When people ask what can hurt their reputation, I point out that they’d be better off asking how they can ensure that people see them in a positive light. And my response to that would include avoiding reputation spoilers like these:
- Do the opposite of what you say you’re going to do: It’s easy to do when you’re busy, but if you say you’re going to do something, do it. If you can’t, briefly explain why and describe what you are willing to do instead.
- Bad mouth an employee or colleague: Believe me, there’s no such thing as “off the record.” So cast everyone in as favorable a light as possible. You’ll demonstrate maturity and integrity. Plus, you’re likely to encourage similar behavior, which promotes a healthier, more productive workplace.
- Say yes when you really mean no: Nothing makes life harder than having to disengage from a commitment. Get in the habit of saying, “Let me give that some thought.” This will help you buy a time to convey a proper “no thanks” message.
- Allow rumors to spread: When somebody’s speaking ill of you, take control of the situation quickly. Say, “I need your help to clear up a potential misunderstanding. It seems conversations are occurring about me that aren’t factual. What can you tell me about your participation?”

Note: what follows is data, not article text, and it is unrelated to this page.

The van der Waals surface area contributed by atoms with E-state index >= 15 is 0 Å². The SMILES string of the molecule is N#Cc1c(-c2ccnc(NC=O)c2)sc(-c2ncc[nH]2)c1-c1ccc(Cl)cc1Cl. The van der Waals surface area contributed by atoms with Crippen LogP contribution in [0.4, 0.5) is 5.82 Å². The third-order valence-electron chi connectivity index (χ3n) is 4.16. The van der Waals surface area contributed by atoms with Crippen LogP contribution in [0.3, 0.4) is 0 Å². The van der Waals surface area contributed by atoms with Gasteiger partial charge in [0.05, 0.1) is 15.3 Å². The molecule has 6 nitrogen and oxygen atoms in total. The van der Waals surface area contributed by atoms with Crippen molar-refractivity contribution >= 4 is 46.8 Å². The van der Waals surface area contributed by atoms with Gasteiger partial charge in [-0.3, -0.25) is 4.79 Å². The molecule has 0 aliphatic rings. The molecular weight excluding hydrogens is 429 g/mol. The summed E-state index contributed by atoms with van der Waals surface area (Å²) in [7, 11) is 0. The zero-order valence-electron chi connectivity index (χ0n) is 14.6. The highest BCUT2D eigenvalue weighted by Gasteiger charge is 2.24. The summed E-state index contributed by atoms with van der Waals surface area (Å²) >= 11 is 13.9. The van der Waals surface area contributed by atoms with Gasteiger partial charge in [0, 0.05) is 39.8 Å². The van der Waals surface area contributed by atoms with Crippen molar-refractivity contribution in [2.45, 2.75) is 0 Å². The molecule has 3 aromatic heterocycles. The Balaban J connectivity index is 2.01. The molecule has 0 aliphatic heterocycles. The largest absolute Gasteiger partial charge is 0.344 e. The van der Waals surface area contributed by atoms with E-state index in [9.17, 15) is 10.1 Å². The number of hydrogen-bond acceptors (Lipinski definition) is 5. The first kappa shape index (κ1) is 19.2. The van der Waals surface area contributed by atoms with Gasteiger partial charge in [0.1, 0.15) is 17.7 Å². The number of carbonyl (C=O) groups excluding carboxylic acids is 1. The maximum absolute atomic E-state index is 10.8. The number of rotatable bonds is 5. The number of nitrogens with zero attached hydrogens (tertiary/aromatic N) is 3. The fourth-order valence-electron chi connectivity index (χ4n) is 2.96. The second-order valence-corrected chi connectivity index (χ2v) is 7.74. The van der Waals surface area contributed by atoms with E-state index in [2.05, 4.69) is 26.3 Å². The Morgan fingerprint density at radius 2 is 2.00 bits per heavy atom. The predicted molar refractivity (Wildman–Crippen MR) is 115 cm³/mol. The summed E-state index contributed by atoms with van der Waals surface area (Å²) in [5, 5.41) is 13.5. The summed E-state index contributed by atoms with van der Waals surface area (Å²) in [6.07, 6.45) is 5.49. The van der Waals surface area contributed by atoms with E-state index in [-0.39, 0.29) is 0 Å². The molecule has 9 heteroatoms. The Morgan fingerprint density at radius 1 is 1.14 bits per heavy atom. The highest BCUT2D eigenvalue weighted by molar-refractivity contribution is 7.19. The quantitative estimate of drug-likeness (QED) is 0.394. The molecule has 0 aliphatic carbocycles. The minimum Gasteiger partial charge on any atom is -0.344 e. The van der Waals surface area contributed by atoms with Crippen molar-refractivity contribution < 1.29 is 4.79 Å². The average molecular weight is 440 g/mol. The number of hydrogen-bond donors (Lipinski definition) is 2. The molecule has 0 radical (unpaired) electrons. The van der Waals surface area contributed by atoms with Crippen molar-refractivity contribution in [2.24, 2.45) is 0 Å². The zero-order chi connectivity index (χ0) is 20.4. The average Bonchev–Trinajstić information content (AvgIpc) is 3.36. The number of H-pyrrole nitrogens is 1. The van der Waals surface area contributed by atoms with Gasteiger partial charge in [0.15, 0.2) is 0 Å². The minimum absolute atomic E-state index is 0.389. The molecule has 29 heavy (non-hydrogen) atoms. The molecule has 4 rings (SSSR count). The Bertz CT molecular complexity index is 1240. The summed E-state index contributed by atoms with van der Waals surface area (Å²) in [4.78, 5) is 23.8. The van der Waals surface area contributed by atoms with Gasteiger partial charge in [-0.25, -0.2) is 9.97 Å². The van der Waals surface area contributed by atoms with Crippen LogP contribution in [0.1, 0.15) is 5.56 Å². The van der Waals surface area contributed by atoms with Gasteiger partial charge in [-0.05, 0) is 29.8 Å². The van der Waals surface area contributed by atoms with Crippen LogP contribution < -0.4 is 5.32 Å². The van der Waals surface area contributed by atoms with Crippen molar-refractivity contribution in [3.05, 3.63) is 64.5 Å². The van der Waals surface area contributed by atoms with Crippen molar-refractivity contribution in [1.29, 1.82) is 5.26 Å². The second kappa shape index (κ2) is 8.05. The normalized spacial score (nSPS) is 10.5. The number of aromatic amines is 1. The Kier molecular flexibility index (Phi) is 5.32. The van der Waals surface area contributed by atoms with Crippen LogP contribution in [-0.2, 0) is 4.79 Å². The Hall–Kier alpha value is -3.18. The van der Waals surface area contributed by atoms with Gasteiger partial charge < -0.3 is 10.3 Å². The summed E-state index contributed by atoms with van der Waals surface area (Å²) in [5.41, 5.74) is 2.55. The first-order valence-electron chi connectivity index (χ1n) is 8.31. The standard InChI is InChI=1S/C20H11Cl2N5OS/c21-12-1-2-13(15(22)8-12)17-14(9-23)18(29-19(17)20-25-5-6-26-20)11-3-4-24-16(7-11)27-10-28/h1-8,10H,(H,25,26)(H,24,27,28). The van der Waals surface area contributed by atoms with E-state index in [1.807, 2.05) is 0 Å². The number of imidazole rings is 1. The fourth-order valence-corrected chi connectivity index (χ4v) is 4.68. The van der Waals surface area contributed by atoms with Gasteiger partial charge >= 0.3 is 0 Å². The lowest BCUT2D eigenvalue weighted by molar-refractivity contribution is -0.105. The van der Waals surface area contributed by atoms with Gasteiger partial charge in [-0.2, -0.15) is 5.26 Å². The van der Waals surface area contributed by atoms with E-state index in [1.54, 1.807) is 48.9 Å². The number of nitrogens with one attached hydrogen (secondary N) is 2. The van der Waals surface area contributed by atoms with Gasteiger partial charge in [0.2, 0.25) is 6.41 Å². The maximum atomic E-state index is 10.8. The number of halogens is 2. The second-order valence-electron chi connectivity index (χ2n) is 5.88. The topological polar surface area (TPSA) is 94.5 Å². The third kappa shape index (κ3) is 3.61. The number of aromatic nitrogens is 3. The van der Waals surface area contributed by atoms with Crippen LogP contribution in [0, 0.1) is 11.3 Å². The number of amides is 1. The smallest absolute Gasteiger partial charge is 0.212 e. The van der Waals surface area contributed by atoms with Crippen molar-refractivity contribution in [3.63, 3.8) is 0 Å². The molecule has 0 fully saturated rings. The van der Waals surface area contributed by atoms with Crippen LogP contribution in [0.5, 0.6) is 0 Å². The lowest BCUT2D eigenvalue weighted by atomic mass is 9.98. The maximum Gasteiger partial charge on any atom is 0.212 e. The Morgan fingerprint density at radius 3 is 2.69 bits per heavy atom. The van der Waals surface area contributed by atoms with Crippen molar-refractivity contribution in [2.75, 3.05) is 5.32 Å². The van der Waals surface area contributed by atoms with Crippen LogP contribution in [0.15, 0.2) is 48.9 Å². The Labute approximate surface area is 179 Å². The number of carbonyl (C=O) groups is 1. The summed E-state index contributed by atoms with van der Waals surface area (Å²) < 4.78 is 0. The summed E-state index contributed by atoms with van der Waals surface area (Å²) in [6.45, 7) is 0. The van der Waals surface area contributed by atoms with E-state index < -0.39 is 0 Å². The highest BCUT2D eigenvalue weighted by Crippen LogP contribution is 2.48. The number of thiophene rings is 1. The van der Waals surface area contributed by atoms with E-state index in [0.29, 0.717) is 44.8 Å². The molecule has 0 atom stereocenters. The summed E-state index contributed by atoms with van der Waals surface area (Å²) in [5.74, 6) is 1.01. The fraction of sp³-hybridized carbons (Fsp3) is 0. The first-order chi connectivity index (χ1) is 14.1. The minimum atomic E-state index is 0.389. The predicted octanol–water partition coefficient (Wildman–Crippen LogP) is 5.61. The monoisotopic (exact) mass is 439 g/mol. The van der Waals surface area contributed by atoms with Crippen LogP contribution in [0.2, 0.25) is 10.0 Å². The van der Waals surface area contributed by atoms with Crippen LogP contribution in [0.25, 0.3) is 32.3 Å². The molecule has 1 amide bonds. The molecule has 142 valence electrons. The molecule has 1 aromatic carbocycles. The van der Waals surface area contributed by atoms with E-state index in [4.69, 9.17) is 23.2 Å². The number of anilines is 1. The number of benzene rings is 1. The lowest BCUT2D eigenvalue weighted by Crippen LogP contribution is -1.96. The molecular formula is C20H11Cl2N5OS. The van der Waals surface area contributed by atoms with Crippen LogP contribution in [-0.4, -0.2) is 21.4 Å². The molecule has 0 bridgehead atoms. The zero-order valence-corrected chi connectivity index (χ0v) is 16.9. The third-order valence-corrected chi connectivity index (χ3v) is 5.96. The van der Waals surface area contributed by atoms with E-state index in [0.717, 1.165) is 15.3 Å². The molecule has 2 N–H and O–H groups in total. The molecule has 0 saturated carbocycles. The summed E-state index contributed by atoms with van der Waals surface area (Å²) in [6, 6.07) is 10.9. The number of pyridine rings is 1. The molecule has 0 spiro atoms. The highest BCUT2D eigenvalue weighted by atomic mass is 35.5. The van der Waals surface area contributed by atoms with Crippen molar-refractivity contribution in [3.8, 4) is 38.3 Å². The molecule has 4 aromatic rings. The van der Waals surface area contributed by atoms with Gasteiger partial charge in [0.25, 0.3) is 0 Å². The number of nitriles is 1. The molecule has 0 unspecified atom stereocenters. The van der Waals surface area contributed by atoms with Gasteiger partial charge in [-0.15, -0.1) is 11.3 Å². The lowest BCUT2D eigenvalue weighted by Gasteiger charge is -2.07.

- Wear ugly shoes: Appearance matters more to positive first impressions than anything else. And yet we often forget how important it is to making second, third and ongoing impressions. Do yourself a favor: Wear business-style shoes and attire every day. You will exude confidence and boost credibility without speaking a single word.
- Shy away from bad news: When under scrutiny, always speak directly to the offended party and you’ll have a better chance of a making a favorable impression.
Some people thrive on risky behavior. (Think Donald Trump.) But I firmly believe in learning the art of diplomacy. That way you’ll be practiced in the interpersonal techniques and language skills needed to make—and maintain—positive impressions.
Before you act . . .
Nobody’s perfect, and it’s tough to be on your A-game 24/7. But by consistently holding yourself to a higher standard, you’re less likely to have to draw on that get-out-of-jail-free card when you do mess up.